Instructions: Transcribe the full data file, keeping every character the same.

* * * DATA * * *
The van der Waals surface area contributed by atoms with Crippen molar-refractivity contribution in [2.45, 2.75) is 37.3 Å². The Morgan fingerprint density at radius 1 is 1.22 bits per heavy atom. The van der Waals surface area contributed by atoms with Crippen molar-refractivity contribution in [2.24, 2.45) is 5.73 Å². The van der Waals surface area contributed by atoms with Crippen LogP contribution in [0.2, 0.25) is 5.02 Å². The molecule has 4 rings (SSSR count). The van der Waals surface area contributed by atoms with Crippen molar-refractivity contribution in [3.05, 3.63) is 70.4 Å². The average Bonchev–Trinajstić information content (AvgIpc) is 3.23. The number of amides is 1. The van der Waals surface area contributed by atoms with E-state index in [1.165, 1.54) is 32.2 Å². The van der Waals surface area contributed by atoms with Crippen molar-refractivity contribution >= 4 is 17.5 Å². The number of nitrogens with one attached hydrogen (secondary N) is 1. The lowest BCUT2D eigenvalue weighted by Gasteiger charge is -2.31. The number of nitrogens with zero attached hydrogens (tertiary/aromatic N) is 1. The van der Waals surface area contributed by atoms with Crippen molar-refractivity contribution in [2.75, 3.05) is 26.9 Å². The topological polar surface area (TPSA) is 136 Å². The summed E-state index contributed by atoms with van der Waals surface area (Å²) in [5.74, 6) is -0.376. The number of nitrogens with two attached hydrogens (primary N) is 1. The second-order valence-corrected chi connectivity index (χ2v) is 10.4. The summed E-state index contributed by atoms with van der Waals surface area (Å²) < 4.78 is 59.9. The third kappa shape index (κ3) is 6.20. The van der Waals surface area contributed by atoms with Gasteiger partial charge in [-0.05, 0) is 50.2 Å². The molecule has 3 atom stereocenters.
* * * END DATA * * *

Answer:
The van der Waals surface area contributed by atoms with Crippen molar-refractivity contribution in [2.45, 2.75) is 37.3 Å². The Morgan fingerprint density at radius 1 is 1.22 bits per heavy atom. The van der Waals surface area contributed by atoms with Crippen molar-refractivity contribution in [2.24, 2.45) is 5.73 Å². The van der Waals surface area contributed by atoms with Crippen LogP contribution in [0.2, 0.25) is 5.02 Å². The molecule has 4 rings (SSSR count). The van der Waals surface area contributed by atoms with Crippen molar-refractivity contribution in [3.05, 3.63) is 70.4 Å². The average Bonchev–Trinajstić information content (AvgIpc) is 3.23. The number of amides is 1. The van der Waals surface area contributed by atoms with E-state index in [1.165, 1.54) is 32.2 Å². The van der Waals surface area contributed by atoms with Crippen molar-refractivity contribution >= 4 is 17.5 Å². The number of nitrogens with one attached hydrogen (secondary N) is 1. The lowest BCUT2D eigenvalue weighted by Gasteiger charge is -2.31. The number of nitrogens with zero attached hydrogens (tertiary/aromatic N) is 1. The van der Waals surface area contributed by atoms with Crippen molar-refractivity contribution in [2.75, 3.05) is 26.9 Å². The topological polar surface area (TPSA) is 136 Å². The summed E-state index contributed by atoms with van der Waals surface area (Å²) in [5.74, 6) is -0.376. The number of nitrogens with two attached hydrogens (primary N) is 1. The second-order valence-corrected chi connectivity index (χ2v) is 10.4. The summed E-state index contributed by atoms with van der Waals surface area (Å²) < 4.78 is 59.9. The third kappa shape index (κ3) is 6.20. The van der Waals surface area contributed by atoms with Gasteiger partial charge in [-0.05, 0) is 50.2 Å². The molecule has 3 atom stereocenters.